RICHMOND (WSLS 10) - A bill, signed into law Friday by Governor Terry McAuliffe, is sending a strong message to people operating unlicensed day cares.
If a child is hurt or killed at one of those facilities, the person operating the daycare could spend 10 years in jail.
The bill, nicknamed "Joseph's Bill," was backed by the family of Joseph Allen, a one-year-old child who died in a unlicensed day care that caught fire in Midlothian in 2014.
To date, there have been several cases throughout the state where children have died at some of these unlicensed facilities, and the operators get off with just a misdemeanor conviction and little to no jail-time.
One of those cases was in Lynchburg in 2014, and Commonwealth's Attorney Mike Doucette says it was hard to prosecute.
Doucette says when a house fire at an unlicensed Lynchburg day care left 21-month-old Kayden Curtis and 9-month-old Dakota Aubrey dead, his office had a tough time holding the owner accountable.
"We really had no options at that point but to go with the misdemeanor unlicensed day care," said Doucette.
A misdemeanor meant 55-year-old Doris Thompson got off with no jail time for failing to have a fire extinguisher in the house.
Doucette says thanks to the law signed Friday, that won't happen again.
"Had this law that the governor signed today been in effect back in 20-14, we would have had that other option to consider," said Doucette.
State Senator Barbara Favola was one of the biggest proponents of the bill.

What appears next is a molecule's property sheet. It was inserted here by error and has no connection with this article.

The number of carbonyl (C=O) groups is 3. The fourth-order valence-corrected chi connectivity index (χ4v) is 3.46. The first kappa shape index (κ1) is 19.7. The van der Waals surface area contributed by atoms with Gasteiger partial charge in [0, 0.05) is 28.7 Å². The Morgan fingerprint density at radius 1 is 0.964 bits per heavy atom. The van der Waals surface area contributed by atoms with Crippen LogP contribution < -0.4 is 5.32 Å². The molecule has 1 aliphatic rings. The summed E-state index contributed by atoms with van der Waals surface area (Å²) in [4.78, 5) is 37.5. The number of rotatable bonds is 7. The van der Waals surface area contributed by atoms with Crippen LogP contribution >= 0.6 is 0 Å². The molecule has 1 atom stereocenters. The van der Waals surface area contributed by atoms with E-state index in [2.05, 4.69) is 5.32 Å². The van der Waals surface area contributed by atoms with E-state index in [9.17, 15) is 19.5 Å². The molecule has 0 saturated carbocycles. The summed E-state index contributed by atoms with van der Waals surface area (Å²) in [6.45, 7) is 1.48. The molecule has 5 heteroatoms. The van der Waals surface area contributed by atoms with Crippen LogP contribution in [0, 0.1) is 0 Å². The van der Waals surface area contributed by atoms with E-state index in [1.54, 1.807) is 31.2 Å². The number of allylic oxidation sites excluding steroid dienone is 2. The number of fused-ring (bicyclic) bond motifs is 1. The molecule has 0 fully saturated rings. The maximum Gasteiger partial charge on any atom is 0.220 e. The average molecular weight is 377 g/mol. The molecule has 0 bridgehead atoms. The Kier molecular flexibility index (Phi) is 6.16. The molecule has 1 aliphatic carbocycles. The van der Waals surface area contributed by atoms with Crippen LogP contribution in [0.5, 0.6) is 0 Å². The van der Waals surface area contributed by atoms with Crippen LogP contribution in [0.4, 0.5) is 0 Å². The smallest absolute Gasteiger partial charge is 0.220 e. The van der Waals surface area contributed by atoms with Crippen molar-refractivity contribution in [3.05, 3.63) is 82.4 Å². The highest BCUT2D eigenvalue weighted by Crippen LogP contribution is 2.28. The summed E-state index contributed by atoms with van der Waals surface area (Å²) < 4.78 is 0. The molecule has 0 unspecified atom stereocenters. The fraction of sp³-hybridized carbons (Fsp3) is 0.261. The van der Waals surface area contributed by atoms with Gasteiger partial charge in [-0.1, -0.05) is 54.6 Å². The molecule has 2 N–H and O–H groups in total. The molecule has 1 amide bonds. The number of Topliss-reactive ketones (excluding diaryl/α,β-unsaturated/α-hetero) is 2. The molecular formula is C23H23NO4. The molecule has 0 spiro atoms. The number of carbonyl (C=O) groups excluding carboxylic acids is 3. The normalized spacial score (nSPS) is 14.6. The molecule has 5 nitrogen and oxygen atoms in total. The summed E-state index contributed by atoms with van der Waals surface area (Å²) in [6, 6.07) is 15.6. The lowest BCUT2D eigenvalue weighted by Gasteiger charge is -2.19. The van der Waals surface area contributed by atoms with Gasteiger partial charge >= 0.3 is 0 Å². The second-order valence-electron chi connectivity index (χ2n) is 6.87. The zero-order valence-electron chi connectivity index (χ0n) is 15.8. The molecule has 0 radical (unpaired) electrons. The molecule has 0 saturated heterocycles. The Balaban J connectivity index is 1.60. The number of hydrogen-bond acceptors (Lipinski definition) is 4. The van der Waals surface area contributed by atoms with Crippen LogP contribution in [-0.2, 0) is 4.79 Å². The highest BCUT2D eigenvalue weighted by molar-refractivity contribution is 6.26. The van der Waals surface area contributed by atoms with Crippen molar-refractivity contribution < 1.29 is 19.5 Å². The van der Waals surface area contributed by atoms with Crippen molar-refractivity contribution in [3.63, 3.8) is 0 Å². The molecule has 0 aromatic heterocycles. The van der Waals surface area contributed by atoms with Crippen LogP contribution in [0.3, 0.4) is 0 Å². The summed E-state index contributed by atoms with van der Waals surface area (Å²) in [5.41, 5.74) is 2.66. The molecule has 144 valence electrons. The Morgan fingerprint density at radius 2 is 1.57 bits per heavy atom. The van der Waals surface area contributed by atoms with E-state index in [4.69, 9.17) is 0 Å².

She says safety at day care facilities is more important now than ever.
"It's an important issue because in today's economy, most families are two income families. Mothers have to leave their homes to work and they have to leave their children in the care of others," said Favola.
One argument against the bill had been registration could be difficult and costly for un-licensed facilities, but Doucette says that simply isn't true.
"The license for a day care facility is 14 dollars. So if they require you to have a fire extinguisher, I've bought fire extinguishers before, I paid about 20 dollars a piece. So the bottom line is the cost of providing this particular safety are not going to drive day cares out of business number one, and number two if they save lives, then it's money well spent," said Doucette.
Favola says the new law should encourage compliance, and will ultimately benefit thousands of families across the state.
"Parents, in my view, have a right to know as much information as possible on these home day providers and they should be able to expect a certain quality of care, and that includes safety," said Favola.
There is also a facet of the old law that allows facilities to legally operate without a license if the owner is caring for six children or less.
When this new law goes into affect July first, that number will drop to five.